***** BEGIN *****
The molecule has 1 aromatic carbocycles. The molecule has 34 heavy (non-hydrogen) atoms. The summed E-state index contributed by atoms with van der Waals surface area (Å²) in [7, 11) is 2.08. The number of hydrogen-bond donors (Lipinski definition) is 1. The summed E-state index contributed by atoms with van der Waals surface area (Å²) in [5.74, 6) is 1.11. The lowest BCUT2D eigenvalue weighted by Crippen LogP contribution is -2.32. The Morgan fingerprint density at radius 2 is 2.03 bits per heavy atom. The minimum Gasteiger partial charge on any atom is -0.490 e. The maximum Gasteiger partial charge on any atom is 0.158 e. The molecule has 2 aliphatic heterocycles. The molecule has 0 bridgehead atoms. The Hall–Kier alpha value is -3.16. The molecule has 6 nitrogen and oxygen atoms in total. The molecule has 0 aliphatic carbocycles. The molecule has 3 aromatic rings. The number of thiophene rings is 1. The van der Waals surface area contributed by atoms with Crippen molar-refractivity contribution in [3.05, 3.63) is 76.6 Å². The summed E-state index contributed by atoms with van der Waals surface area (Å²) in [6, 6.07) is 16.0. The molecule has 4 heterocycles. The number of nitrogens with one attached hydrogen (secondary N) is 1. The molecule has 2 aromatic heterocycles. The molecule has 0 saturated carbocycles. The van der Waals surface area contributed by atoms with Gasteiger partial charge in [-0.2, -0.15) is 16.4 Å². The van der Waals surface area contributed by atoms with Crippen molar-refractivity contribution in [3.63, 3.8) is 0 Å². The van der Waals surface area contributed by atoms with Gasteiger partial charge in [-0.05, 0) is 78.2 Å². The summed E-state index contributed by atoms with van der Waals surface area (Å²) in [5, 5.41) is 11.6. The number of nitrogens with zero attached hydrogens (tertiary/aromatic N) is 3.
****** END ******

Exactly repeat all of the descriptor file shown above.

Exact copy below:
The molecule has 1 aromatic carbocycles. The molecule has 34 heavy (non-hydrogen) atoms. The summed E-state index contributed by atoms with van der Waals surface area (Å²) in [7, 11) is 2.08. The number of hydrogen-bond donors (Lipinski definition) is 1. The summed E-state index contributed by atoms with van der Waals surface area (Å²) in [5.74, 6) is 1.11. The lowest BCUT2D eigenvalue weighted by Crippen LogP contribution is -2.32. The Morgan fingerprint density at radius 2 is 2.03 bits per heavy atom. The minimum Gasteiger partial charge on any atom is -0.490 e. The maximum Gasteiger partial charge on any atom is 0.158 e. The molecule has 2 aliphatic heterocycles. The molecule has 0 bridgehead atoms. The Hall–Kier alpha value is -3.16. The molecule has 6 nitrogen and oxygen atoms in total. The molecule has 0 aliphatic carbocycles. The molecule has 3 aromatic rings. The number of thiophene rings is 1. The van der Waals surface area contributed by atoms with Crippen molar-refractivity contribution in [3.05, 3.63) is 76.6 Å². The summed E-state index contributed by atoms with van der Waals surface area (Å²) in [6, 6.07) is 16.0. The molecule has 4 heterocycles. The number of nitrogens with one attached hydrogen (secondary N) is 1. The molecule has 2 aromatic heterocycles. The molecule has 0 saturated carbocycles. The van der Waals surface area contributed by atoms with Gasteiger partial charge in [-0.2, -0.15) is 16.4 Å². The van der Waals surface area contributed by atoms with Crippen molar-refractivity contribution in [3.63, 3.8) is 0 Å². The van der Waals surface area contributed by atoms with Gasteiger partial charge in [-0.05, 0) is 78.2 Å². The summed E-state index contributed by atoms with van der Waals surface area (Å²) in [5, 5.41) is 11.6. The number of nitrogens with zero attached hydrogens (tertiary/aromatic N) is 3.